Many people across STFC will have heard of Debbie Greenfield. Engineer, manager, group leader extraordinaire, Debbie has worked across site in many different roles for the last 39 years. Unfortunately, her time is coming to an official close this month, with an end to her current part time role working on the ISIS Safety Instructions and Safety Hub , she is leaving to enjoy her well-earned retirement.
Across the years, Debbie has worked with a multitude of people, inspiring many engineers, especially women, to push boundaries within their fields. Amongst her many accomplishments, Debbie was here for the first neutrons detected on TS2, played a part in the discovery of the Higgs Boson and even helped to redesign the RAL site entrance. With such a broad spectrum of life experience, it is hard to know how to talk about her time at RAL, but we will start at the beginning…
The early days
In 1984, the same year that ISIS was launched, Debbie arrived at RAL. She came equipped with a Mechanical Engineering degree from the University of Reading and an engineering chartership from working at Lucas Aerospace. Her first role was in the Computing Department, working on data exchange for engineering programmes such as CAD (which was in its infancy back then). By the age of 31, she had progressed to being a group leader running a variety of training programmes. From there she was swept up in the excitement of the opportunities available across the site, hopping from Computing to Technology and back again, then with Estates for a while before eventually settling at ISIS Neutron and Muon Source.
Collisions and precision
During her four-year stint in the Technology department, Debbie was the project engineer for a collaboration in building a little old particle accelerator called CERN. Her part of the project was to oversee a section of the ATLAS detector. Whilst this was only a small part of this huge feat of engineering, Debbie's detectors, in parts alone, cost around £9 million. At the start of this project, Debbie was a young female design engineer with no experience of particle physics projects (but plenty of other experience) and was unfortunately met with doubt from colleagues. But she rolled up her sleeves, got the job done and brought everyone to her side as she went.
“CERN was a particle physics experiment, but the challenges were engineering challenges. Really pushing the boundaries of engineering to achieve the results" said Debbie. “The SCT section I was working on had silicon detectors which had to be placed within 50 microns - that is the width of a hair."
All her incredible hard work, alongside thousands of other collaborators worldwide, was brought to fruition as the Higgs Boson was discovered in 2012. “Finally, my sons could understand what I do. When the Higgs Boson discovery hit the news, they could point at CERN and say 'My Mum built a bit of that'."
Making marks on RAL
After the CERN collaboration, Debbie took a sidestep from engineering into site operations (now Estates). During this work, she contributed towards the redesigning of the site entrance. The old entrance to site required parking and running across the main road to the hexagonal building to collect a pass and then running back! The project was to create a site entrance that looked open and welcoming, but was also highly secure. With the need for more highly secure data storage space, offices on top of that, the project was certainly a challenge to manage. As we can see from the current reception area, the project was successful, and it wasn't long after this that Debbie moved once again back to engineering.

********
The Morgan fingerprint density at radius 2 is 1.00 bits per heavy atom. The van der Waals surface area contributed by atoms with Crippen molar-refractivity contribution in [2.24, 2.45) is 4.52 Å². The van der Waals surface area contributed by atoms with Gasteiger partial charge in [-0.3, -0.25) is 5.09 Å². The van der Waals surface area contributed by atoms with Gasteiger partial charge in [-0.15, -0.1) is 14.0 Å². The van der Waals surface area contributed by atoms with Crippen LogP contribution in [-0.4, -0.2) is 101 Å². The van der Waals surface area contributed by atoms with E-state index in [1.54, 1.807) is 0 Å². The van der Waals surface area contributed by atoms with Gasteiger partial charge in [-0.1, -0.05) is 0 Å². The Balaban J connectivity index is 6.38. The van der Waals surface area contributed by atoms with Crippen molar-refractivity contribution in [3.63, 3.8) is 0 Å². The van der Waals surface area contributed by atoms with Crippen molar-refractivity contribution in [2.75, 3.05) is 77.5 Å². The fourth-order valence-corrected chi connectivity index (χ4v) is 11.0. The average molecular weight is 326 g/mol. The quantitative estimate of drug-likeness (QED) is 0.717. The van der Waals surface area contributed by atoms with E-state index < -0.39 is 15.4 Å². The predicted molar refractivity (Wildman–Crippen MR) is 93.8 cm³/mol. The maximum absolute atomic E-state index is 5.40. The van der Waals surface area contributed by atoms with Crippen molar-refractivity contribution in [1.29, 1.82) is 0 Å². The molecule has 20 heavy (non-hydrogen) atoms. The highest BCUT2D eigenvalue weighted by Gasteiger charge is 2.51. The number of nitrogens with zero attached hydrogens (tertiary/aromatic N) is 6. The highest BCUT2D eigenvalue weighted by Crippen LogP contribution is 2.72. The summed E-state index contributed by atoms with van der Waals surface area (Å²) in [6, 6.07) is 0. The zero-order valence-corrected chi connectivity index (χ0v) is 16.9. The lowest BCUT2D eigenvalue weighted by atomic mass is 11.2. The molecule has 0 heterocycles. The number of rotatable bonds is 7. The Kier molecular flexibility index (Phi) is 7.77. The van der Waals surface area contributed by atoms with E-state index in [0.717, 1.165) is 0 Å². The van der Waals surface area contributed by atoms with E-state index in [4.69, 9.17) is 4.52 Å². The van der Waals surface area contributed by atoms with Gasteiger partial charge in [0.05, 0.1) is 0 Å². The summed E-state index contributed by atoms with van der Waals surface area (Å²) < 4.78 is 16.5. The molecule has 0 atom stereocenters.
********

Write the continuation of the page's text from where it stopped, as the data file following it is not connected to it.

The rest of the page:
Division Head Extraordinaire
Her last department hop took her to ISIS, where she became the Instrumentation Division Head in 2007. This gave her a team 100 people strong, covering the detector, health and safety, electronics, and software groups. With all of that, Debbie used to say that “once the neutron had left the sample, it was mine". Everything that happened after the sample; from the neutron's detection, the electronics to turn that detection into a signal, the data processing to turn it into a picture on the scientist's screen… all that was under her jurisdiction.
As well as the focus on pushing the boundaries of ISIS engineering, as Division Head Debbie oversaw a broad range of teams that she loved managing. From detectors - “we have the best neutron detector team in the world" to Health and Safety – “who knew radioactive waste was so interesting!" to Software, “I got to watch that technology improve hugely", the human element behind the physical work Debbie managed was huge. Debbie described each team with a broad smile, showing pride for each and every member of the teams. “I loved the variety of people I worked with!" and her love for her teams was infectious.
After almost 40 years at the Rutherford Appleton Laboratory, Debbie chose one of her favourite moments from working here as the first detection of neutrons in TS2. The whole team was there, a bottle of champagne was popped and the team celebrated their incredible collaborative achievement.
A Busy Retirement
For her retirement, Debbie will be putting all her skills into helping her community. The Harwellian is the community space for Harwell village, which Debbie now runs. – “I'll buy them a drink if they come and find me there." Using every skill she has gained over the years from financing to people management, Debbie is certainly not planning a 'put your feet up' kind of retirement. Rather, she will continue to make a difference to the lives of the people around her.
We wish Debbie all the best for her busy retired life and thank her for almost 40 years of working, inspiring and helping RAL push the boundaries of scientific engineering.